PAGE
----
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On Mocking Functionality in Go Tests

foresthoffman profile image Forest Hoffman ・10 min read

In my recent years of working with Go, I’ve noticed a significant understanding barrier for newcomers, with regard to mocking third-party and internal logic when designing tests in Go.

With some strictly Object-Oriented (OO) programming languages, we have access to class hierarchies and inheritance features that allow for overwriting certain logical dependencies associated with any class or program that we wish to test. In Go it’s a bit more vague, because Go doesn’t strictly subscribe to the Object-Oriented paradigm.

The back-bone of Go is composed of Interfaces and Structures. Interfaces allow for grouping supported functionality into logical groups, much like Classes in other languages. Defining what a logical group might do is the job of an Interface. Whereas Structures house the actual implementation of the functionality. Structures describe what a logical group actually does, within the context of its Interface. The caveat is, Go does not support explicitly defining relationships between Interfaces and Structures.

The lack of explicit class inheritance sounds convenient and less clunky than the typical Object-Oriented paradigm, but it does open us up to some potential hiccups. We could hard code the relationships between structures by avoiding using Interfaces and only using Structures, but our code would likely become rigid. Rigid code leads to rigid tests, which can allow bugs to squeeze through the cracks.

By designing our features in a modular way, with appropriate use of Interfaces, we can write Go code that represents relationships between features in broader terms. By obfuscating each feature’s logic from the next, each module becomes responsible for its own input and output rather than the program as a whole. Modular tests can then be expanded as needed to account for new standards of user input and potentially destructive input that the program must anticipate and handle appropriately. Generally, the more complex a program gets, the more modules are needed, third-party or otherwise.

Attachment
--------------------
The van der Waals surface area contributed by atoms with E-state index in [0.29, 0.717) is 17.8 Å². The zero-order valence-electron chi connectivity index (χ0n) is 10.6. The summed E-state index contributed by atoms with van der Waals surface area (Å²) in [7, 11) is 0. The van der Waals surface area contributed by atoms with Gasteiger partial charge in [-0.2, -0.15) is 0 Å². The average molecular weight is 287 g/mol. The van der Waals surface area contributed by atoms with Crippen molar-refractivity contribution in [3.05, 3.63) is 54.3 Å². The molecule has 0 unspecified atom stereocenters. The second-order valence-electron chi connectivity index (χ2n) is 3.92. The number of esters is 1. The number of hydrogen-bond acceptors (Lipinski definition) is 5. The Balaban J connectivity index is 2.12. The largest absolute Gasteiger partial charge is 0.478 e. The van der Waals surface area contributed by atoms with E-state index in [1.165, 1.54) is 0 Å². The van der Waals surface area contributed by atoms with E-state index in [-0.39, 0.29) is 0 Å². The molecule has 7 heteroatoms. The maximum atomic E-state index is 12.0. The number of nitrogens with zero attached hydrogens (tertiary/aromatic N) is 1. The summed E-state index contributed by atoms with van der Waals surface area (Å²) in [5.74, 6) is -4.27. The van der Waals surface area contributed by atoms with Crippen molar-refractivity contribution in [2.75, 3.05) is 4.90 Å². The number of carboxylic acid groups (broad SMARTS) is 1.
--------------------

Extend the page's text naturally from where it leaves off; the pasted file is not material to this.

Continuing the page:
That’s where Mocks come into play.

What are Mocks?

Mocking is method by which we can override specific bits of code with fake logic, in order to test other aspects of our code without worrying about the reliability of the logic that we have faked.

Why do we use Mocks?

We mock in our tests, to prevent having live input/output/etc. flowing through our program, when our test is only concerned with a small portion of our program’s logic.

Mocks are particularly good for omitting actions that would update live external sources, such as a database, a server, or a code repository.

How can we design our programs to support Mocks?

As I described in the big wall of text at the start of the article, Mocks are best supported by a modular or functional design. Either paradigm avoids rigid relationships between pieces of logic in our programs, making our lives much easier.

Our Program

Here’s an example program that pulls recent articles from the DEV API and lists the date they were published as well as the title:

package main

import (
   "bytes"
   "encoding/json"
   "fmt"
   "io/ioutil"
   "net/http"
   "sort"
   "time"
)